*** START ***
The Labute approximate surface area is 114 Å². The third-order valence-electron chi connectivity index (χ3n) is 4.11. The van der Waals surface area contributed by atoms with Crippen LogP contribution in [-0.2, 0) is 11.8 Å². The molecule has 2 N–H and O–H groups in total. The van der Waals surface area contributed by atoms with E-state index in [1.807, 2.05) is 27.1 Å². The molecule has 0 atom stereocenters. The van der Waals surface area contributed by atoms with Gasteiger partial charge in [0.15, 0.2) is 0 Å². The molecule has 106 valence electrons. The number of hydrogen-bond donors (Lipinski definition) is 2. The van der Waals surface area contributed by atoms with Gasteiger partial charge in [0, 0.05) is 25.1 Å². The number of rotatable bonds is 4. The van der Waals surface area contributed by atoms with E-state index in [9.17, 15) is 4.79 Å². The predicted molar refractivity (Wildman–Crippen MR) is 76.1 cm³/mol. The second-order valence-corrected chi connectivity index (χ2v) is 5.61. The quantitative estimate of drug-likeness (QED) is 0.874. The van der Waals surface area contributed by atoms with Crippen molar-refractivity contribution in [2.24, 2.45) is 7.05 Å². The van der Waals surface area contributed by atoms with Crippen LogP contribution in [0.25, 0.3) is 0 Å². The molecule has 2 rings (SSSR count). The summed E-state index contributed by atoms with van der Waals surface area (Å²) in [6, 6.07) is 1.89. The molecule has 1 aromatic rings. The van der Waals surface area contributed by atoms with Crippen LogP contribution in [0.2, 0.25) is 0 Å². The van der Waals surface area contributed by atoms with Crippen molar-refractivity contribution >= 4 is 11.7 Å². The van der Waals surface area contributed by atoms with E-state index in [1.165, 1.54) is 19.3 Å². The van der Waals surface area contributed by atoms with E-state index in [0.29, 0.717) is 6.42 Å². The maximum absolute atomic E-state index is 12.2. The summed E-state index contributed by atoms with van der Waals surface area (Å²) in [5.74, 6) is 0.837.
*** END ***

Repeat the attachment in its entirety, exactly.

The Labute approximate surface area is 114 Å². The third-order valence-electron chi connectivity index (χ3n) is 4.11. The van der Waals surface area contributed by atoms with Crippen LogP contribution in [-0.2, 0) is 11.8 Å². The molecule has 2 N–H and O–H groups in total. The van der Waals surface area contributed by atoms with E-state index in [1.807, 2.05) is 27.1 Å². The molecule has 0 atom stereocenters. The van der Waals surface area contributed by atoms with Gasteiger partial charge in [0.15, 0.2) is 0 Å². The molecule has 106 valence electrons. The number of hydrogen-bond donors (Lipinski definition) is 2. The van der Waals surface area contributed by atoms with Gasteiger partial charge in [0, 0.05) is 25.1 Å². The number of rotatable bonds is 4. The van der Waals surface area contributed by atoms with E-state index in [9.17, 15) is 4.79 Å². The predicted molar refractivity (Wildman–Crippen MR) is 76.1 cm³/mol. The second-order valence-corrected chi connectivity index (χ2v) is 5.61. The quantitative estimate of drug-likeness (QED) is 0.874. The van der Waals surface area contributed by atoms with Crippen molar-refractivity contribution in [2.24, 2.45) is 7.05 Å². The van der Waals surface area contributed by atoms with Crippen LogP contribution in [0.25, 0.3) is 0 Å². The molecule has 2 rings (SSSR count). The summed E-state index contributed by atoms with van der Waals surface area (Å²) in [6, 6.07) is 1.89. The molecule has 1 aromatic rings. The van der Waals surface area contributed by atoms with Crippen LogP contribution in [0.2, 0.25) is 0 Å². The van der Waals surface area contributed by atoms with Crippen molar-refractivity contribution >= 4 is 11.7 Å². The van der Waals surface area contributed by atoms with E-state index in [1.165, 1.54) is 19.3 Å². The van der Waals surface area contributed by atoms with E-state index in [0.29, 0.717) is 6.42 Å². The maximum absolute atomic E-state index is 12.2. The summed E-state index contributed by atoms with van der Waals surface area (Å²) in [5.74, 6) is 0.837.